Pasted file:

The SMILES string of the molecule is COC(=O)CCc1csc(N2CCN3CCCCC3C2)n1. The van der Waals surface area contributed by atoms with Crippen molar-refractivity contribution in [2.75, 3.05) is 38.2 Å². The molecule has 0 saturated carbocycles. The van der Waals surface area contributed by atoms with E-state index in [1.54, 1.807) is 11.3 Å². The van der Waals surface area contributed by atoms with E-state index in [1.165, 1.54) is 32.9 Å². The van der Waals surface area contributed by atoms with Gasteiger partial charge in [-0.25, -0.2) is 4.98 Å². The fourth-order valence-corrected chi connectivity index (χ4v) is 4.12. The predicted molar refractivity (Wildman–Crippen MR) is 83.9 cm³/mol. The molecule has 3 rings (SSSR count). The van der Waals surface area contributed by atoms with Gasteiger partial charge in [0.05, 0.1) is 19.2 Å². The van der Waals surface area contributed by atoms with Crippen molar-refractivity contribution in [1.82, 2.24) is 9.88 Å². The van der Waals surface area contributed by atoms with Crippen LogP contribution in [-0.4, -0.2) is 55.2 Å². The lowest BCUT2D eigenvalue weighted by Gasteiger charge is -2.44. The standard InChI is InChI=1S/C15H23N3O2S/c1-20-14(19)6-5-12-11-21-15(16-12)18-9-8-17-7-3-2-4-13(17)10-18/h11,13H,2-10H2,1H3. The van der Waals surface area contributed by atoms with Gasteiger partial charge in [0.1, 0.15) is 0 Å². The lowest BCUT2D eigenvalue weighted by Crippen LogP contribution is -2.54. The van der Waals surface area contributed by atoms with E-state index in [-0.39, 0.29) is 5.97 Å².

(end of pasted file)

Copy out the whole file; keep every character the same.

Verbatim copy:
The SMILES string of the molecule is COC(=O)CCc1csc(N2CCN3CCCCC3C2)n1. The van der Waals surface area contributed by atoms with Crippen molar-refractivity contribution in [2.75, 3.05) is 38.2 Å². The molecule has 0 saturated carbocycles. The van der Waals surface area contributed by atoms with E-state index in [1.54, 1.807) is 11.3 Å². The van der Waals surface area contributed by atoms with E-state index in [1.165, 1.54) is 32.9 Å². The van der Waals surface area contributed by atoms with Gasteiger partial charge in [-0.25, -0.2) is 4.98 Å². The fourth-order valence-corrected chi connectivity index (χ4v) is 4.12. The predicted molar refractivity (Wildman–Crippen MR) is 83.9 cm³/mol. The molecule has 3 rings (SSSR count). The van der Waals surface area contributed by atoms with Gasteiger partial charge in [0.05, 0.1) is 19.2 Å². The van der Waals surface area contributed by atoms with Crippen molar-refractivity contribution in [1.82, 2.24) is 9.88 Å². The van der Waals surface area contributed by atoms with Crippen LogP contribution in [-0.4, -0.2) is 55.2 Å². The lowest BCUT2D eigenvalue weighted by Gasteiger charge is -2.44. The standard InChI is InChI=1S/C15H23N3O2S/c1-20-14(19)6-5-12-11-21-15(16-12)18-9-8-17-7-3-2-4-13(17)10-18/h11,13H,2-10H2,1H3. The van der Waals surface area contributed by atoms with Gasteiger partial charge in [0.1, 0.15) is 0 Å². The lowest BCUT2D eigenvalue weighted by Crippen LogP contribution is -2.54. The van der Waals surface area contributed by atoms with E-state index in [-0.39, 0.29) is 5.97 Å².